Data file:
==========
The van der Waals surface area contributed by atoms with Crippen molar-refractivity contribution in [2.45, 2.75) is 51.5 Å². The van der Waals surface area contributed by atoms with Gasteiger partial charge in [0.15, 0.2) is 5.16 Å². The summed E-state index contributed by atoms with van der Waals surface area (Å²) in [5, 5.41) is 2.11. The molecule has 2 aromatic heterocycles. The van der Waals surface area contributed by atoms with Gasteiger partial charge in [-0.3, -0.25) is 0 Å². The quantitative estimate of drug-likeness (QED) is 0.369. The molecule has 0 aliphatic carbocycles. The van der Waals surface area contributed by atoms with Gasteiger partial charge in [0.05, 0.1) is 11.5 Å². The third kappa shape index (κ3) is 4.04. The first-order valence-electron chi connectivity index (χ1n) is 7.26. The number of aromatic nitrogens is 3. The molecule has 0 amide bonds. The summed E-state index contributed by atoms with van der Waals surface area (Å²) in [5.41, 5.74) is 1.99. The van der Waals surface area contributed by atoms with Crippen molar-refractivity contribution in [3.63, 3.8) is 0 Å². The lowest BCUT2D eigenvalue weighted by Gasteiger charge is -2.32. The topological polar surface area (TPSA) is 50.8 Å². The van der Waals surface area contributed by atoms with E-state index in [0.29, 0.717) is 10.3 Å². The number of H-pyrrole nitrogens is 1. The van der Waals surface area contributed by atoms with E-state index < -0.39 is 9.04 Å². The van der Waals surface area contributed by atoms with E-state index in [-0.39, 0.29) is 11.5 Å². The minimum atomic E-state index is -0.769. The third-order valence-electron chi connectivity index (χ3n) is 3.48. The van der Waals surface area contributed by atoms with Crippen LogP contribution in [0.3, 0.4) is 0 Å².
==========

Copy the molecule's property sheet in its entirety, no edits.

The van der Waals surface area contributed by atoms with Crippen molar-refractivity contribution in [2.45, 2.75) is 51.5 Å². The van der Waals surface area contributed by atoms with Gasteiger partial charge in [0.15, 0.2) is 5.16 Å². The summed E-state index contributed by atoms with van der Waals surface area (Å²) in [5, 5.41) is 2.11. The molecule has 2 aromatic heterocycles. The van der Waals surface area contributed by atoms with Gasteiger partial charge in [-0.3, -0.25) is 0 Å². The quantitative estimate of drug-likeness (QED) is 0.369. The molecule has 0 aliphatic carbocycles. The van der Waals surface area contributed by atoms with Gasteiger partial charge in [0.05, 0.1) is 11.5 Å². The third kappa shape index (κ3) is 4.04. The first-order valence-electron chi connectivity index (χ1n) is 7.26. The number of aromatic nitrogens is 3. The molecule has 0 amide bonds. The summed E-state index contributed by atoms with van der Waals surface area (Å²) in [5.41, 5.74) is 1.99. The van der Waals surface area contributed by atoms with Crippen molar-refractivity contribution in [3.63, 3.8) is 0 Å². The lowest BCUT2D eigenvalue weighted by Gasteiger charge is -2.32. The topological polar surface area (TPSA) is 50.8 Å². The van der Waals surface area contributed by atoms with E-state index in [0.29, 0.717) is 10.3 Å². The number of H-pyrrole nitrogens is 1. The van der Waals surface area contributed by atoms with E-state index < -0.39 is 9.04 Å². The van der Waals surface area contributed by atoms with E-state index in [-0.39, 0.29) is 11.5 Å². The minimum atomic E-state index is -0.769. The third-order valence-electron chi connectivity index (χ3n) is 3.48. The van der Waals surface area contributed by atoms with Crippen LogP contribution in [0.3, 0.4) is 0 Å².